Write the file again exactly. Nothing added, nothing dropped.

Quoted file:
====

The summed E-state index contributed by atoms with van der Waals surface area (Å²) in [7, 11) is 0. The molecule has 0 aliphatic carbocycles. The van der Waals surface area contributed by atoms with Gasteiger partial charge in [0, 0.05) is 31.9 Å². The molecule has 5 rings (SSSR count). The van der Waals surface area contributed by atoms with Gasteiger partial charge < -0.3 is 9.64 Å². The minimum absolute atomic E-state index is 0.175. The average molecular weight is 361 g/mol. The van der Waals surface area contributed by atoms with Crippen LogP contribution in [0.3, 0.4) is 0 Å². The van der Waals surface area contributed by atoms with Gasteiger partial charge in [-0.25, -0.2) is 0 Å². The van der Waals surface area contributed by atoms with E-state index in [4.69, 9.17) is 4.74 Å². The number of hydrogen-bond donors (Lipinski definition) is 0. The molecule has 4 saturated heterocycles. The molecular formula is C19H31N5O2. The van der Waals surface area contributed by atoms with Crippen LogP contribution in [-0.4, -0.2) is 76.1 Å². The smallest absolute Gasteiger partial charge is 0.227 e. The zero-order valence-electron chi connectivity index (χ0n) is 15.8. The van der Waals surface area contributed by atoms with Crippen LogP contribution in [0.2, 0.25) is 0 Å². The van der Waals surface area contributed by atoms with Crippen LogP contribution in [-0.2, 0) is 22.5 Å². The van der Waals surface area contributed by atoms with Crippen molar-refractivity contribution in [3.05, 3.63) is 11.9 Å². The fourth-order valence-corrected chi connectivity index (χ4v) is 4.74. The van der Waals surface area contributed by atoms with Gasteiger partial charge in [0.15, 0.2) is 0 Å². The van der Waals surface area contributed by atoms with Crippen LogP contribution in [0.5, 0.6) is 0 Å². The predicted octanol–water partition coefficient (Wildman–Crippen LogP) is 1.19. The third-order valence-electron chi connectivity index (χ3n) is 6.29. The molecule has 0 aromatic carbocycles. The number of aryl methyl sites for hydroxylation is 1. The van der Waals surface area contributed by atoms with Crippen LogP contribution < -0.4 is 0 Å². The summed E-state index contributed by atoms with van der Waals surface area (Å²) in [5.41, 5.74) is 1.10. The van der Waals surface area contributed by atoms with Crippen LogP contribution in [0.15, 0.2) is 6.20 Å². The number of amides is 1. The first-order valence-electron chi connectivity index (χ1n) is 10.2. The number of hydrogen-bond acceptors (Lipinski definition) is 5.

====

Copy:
The summed E-state index contributed by atoms with van der Waals surface area (Å²) in [7, 11) is 0. The molecule has 0 aliphatic carbocycles. The van der Waals surface area contributed by atoms with Gasteiger partial charge in [0, 0.05) is 31.9 Å². The molecule has 5 rings (SSSR count). The van der Waals surface area contributed by atoms with Gasteiger partial charge < -0.3 is 9.64 Å². The minimum absolute atomic E-state index is 0.175. The average molecular weight is 361 g/mol. The van der Waals surface area contributed by atoms with Crippen LogP contribution in [0.3, 0.4) is 0 Å². The van der Waals surface area contributed by atoms with Gasteiger partial charge in [-0.25, -0.2) is 0 Å². The van der Waals surface area contributed by atoms with E-state index in [4.69, 9.17) is 4.74 Å². The number of hydrogen-bond donors (Lipinski definition) is 0. The molecule has 4 saturated heterocycles. The molecular formula is C19H31N5O2. The van der Waals surface area contributed by atoms with Crippen LogP contribution in [-0.4, -0.2) is 76.1 Å². The smallest absolute Gasteiger partial charge is 0.227 e. The zero-order valence-electron chi connectivity index (χ0n) is 15.8. The van der Waals surface area contributed by atoms with Crippen LogP contribution in [0.2, 0.25) is 0 Å². The van der Waals surface area contributed by atoms with Crippen LogP contribution in [-0.2, 0) is 22.5 Å². The van der Waals surface area contributed by atoms with Crippen molar-refractivity contribution in [3.05, 3.63) is 11.9 Å². The fourth-order valence-corrected chi connectivity index (χ4v) is 4.74. The van der Waals surface area contributed by atoms with Gasteiger partial charge in [0.15, 0.2) is 0 Å². The van der Waals surface area contributed by atoms with Crippen LogP contribution in [0.5, 0.6) is 0 Å². The predicted octanol–water partition coefficient (Wildman–Crippen LogP) is 1.19. The third-order valence-electron chi connectivity index (χ3n) is 6.29. The molecule has 0 aromatic carbocycles. The number of aryl methyl sites for hydroxylation is 1. The van der Waals surface area contributed by atoms with Crippen LogP contribution < -0.4 is 0 Å². The summed E-state index contributed by atoms with van der Waals surface area (Å²) in [5.41, 5.74) is 1.10. The van der Waals surface area contributed by atoms with Crippen LogP contribution in [0.15, 0.2) is 6.20 Å². The number of amides is 1. The first-order valence-electron chi connectivity index (χ1n) is 10.2. The number of hydrogen-bond acceptors (Lipinski definition) is 5.